The experience of attending a performance or a lecture at the Lensic Performing Arts Center will soon be greatly improved for Santa Fe residents with hearing loss. By July 8, the theater plans to have completed installation of a new assisted listening hearing loop technology, Director of Operations Randy Rasmussen tells SFR.
In December 2018, retired violinist Pam Parfitt set up a fund at the Santa Fe Community Foundation to raise the money to install the Lensic's loop system. The fund is currently $5,000 short of the $31,000 cost of the system. Parfitt tells SFR that though she has pledged to make up the difference through her own private funds, she is hoping to raise the final amount by the installation date.
As a classically trained musician who had dedicated a lifetime to the pursuit of sound, her experience of music became bittersweet when she began to lose her hearing. Per the Americans with Disabilities Act, every public place of assembly is required by law to have an assisted listening system, but nothing could perfectly reproduce the quality of the sound of instruments played in symphonic harmony.
Then one day last fall, Parfitt attended a lecture at the Unitarian Universalist Church in Santa Fe, one of a handful of churches in the city equipped with loop technology.
"When I heard the quality of the sound, it was unlike anything I could have hoped for. It was like I was standing right next to the speaker at the front of the room," Parfitt tells SFR. This experience led her to advocate for the adoption of the hearing loop system in public spaces across the city.
Hearing loops are the international standard for hearing accommodations in public spaces. Unlike conventional assisted listening systems that work through headsets, the hearing loop system transmits an electromagnetic signal directly to the telecoil inside the user's hearing aid device, which converts the signal into sound and blocks background noises. Most hearing aids are equipped with this technology and some are able to customize the sound to the individual needs of the user.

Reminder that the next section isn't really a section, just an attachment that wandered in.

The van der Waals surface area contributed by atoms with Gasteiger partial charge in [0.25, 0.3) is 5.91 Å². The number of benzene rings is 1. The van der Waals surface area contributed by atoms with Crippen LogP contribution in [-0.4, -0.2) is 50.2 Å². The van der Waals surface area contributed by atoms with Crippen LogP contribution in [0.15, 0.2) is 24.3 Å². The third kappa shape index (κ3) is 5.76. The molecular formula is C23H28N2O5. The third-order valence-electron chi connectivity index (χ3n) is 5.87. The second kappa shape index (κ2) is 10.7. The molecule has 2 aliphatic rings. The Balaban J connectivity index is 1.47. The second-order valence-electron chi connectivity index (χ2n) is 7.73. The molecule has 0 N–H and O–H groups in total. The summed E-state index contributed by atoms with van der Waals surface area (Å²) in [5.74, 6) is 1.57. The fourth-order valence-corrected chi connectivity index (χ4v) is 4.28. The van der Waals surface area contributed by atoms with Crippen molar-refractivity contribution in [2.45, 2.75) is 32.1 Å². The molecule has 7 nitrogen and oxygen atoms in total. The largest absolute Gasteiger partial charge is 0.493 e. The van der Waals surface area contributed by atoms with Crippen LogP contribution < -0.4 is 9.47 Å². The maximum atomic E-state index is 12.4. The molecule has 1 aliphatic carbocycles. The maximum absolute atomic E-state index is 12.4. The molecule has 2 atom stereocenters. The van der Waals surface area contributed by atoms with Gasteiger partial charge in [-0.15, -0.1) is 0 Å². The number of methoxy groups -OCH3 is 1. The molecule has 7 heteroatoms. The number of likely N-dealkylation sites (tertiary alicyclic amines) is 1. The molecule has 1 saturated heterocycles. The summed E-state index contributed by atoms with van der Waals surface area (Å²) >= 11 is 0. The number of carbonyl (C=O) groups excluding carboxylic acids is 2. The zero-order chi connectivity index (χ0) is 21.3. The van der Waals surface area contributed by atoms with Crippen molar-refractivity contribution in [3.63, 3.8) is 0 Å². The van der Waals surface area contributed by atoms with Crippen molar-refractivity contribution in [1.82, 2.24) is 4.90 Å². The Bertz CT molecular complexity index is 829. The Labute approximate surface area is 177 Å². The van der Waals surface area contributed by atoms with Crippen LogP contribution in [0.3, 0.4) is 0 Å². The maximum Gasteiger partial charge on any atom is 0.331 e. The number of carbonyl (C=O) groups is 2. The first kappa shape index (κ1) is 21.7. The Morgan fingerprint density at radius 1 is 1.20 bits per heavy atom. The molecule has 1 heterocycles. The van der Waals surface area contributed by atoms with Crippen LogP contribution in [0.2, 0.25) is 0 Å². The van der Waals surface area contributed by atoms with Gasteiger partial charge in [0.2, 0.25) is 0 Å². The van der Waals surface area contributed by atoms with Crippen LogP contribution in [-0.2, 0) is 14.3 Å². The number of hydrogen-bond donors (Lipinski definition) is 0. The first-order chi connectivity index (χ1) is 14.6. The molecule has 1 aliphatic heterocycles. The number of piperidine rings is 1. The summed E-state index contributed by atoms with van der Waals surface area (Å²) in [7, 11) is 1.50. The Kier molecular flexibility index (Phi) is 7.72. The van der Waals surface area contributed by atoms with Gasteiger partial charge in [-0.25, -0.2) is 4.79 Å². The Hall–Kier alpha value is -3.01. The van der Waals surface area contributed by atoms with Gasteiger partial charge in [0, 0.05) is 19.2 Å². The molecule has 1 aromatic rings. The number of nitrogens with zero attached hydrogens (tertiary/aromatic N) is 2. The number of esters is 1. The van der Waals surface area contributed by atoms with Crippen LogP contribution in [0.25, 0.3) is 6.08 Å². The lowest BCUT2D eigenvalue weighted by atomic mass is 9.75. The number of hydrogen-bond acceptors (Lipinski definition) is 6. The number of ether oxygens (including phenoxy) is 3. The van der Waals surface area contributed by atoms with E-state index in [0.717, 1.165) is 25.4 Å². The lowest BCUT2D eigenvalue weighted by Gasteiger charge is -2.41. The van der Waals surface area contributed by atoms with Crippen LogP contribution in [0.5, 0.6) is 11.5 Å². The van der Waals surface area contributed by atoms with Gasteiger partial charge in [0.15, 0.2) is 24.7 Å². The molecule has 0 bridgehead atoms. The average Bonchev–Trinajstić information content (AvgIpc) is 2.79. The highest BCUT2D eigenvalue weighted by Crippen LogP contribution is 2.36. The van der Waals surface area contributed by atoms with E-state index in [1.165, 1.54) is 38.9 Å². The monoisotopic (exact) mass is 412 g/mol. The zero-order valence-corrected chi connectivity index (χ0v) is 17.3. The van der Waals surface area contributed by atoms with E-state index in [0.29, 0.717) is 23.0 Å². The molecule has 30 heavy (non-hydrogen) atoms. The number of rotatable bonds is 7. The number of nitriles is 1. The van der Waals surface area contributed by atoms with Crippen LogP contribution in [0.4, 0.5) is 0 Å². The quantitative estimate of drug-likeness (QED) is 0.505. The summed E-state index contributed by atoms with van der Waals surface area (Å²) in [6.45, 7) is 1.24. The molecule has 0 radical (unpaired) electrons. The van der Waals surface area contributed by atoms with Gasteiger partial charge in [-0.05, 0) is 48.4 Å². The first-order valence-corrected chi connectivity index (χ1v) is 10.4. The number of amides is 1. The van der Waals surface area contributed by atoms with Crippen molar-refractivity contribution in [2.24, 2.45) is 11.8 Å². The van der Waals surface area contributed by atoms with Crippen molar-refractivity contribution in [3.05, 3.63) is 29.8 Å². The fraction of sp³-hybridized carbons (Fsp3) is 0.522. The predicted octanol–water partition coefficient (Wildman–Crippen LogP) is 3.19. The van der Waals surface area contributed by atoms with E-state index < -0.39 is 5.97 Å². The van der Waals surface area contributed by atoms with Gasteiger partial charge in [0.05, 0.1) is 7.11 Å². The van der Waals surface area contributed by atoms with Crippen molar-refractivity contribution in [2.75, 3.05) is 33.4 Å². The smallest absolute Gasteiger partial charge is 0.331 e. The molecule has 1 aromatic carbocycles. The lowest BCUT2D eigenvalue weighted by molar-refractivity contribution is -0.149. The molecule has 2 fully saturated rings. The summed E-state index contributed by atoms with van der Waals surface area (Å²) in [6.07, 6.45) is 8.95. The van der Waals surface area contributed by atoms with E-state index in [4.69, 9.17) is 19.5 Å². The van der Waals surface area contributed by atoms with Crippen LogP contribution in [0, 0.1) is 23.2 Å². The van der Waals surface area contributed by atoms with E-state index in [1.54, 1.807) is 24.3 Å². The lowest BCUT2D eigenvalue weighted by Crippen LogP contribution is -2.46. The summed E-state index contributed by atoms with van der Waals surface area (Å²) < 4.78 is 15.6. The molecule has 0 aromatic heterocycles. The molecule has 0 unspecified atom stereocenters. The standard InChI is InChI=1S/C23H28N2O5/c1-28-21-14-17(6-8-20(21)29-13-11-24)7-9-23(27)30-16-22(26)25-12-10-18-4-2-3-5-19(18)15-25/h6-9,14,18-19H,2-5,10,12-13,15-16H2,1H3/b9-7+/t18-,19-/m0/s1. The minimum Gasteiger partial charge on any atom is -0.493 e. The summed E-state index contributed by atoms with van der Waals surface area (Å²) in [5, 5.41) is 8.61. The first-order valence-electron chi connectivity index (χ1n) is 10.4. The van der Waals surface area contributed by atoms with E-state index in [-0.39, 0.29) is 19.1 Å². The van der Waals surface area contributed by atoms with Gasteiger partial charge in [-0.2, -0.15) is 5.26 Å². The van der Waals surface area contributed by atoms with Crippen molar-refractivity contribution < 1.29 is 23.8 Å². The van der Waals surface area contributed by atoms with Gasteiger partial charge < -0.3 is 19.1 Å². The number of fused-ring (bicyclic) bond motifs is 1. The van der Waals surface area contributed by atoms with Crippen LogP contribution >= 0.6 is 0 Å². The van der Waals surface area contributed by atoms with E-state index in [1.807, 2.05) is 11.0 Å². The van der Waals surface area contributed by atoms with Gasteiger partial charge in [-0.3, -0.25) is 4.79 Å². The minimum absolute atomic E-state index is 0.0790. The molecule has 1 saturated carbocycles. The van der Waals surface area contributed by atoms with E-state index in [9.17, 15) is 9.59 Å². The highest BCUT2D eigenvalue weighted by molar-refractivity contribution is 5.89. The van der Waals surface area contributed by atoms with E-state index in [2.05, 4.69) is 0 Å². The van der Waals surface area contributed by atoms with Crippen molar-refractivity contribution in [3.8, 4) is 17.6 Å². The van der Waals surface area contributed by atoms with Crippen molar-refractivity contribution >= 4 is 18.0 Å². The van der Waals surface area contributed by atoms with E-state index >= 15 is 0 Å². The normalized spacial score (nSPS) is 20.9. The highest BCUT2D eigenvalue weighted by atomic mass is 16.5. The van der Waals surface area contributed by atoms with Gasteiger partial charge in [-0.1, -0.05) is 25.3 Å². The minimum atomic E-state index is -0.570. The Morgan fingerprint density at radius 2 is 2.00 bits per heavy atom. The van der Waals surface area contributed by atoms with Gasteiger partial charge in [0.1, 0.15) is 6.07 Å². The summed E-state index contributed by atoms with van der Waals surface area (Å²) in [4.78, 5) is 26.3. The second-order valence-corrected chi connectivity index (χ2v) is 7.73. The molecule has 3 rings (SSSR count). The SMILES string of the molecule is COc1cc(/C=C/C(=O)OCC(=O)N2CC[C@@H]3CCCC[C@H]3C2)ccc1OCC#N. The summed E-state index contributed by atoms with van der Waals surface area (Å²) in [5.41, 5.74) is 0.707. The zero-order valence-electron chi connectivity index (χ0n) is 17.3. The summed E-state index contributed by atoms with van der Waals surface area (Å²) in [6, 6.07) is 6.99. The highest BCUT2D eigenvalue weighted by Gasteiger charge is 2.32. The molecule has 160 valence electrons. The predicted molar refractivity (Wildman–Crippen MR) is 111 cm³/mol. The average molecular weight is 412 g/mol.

With the conventional headsets, Parfitt tells SFR that people with hearing loss would have to buy tickets in the very first rows of the theater in order to hear properly, making cost one prohibitive factor preventing people with hearing loss from attending public performances. With the hearing loop, she says the quality of sound will be just as good in the back row as in the front, making for a much more inclusive experience.
Stephen O Frazier, director of the Hearing Loss Association of America's New Mexico Chapter, tells SFR that social stigma is another factor that limits many people with hearing loss from participating in public events.
"The public usually assumes that people with hearing loss are primarily elderly, but in fact 65% of people who have measurable hearing loss are under retirement age," Frazier says. "Many people with hearing loss, especially if they are younger adults, might not want to ask for a headset because it publicly identifies them as someone with a disability. With the hearing loop they can very discreetly turn on the telecoil in their individual hearing aid when they enter the space."
In March, Gov. Michelle Lujan Grisham signed into law a bill that requires audiologists and hearing aid dispensers to inform patients of the availability of devices that provide direct connections between the hearing aid and assistive listening systems, such as the new loop system to be installed at the Lensic. Other public spaces equipped with such systems in Santa Fe include the City Council chambers.
Parfitt isn't stopping with the performing arts center. She plans to meet with city and state officials to discuss looping buildings such as the Roundhouse and the Municipal Courthouse as well.
Rasmussen tells SFR that wiring for the system will be laid down under new carpeting when the Lensic closes its doors later this month for an annual maintenance period. When the doors reopen, the hearing loop should be up and running.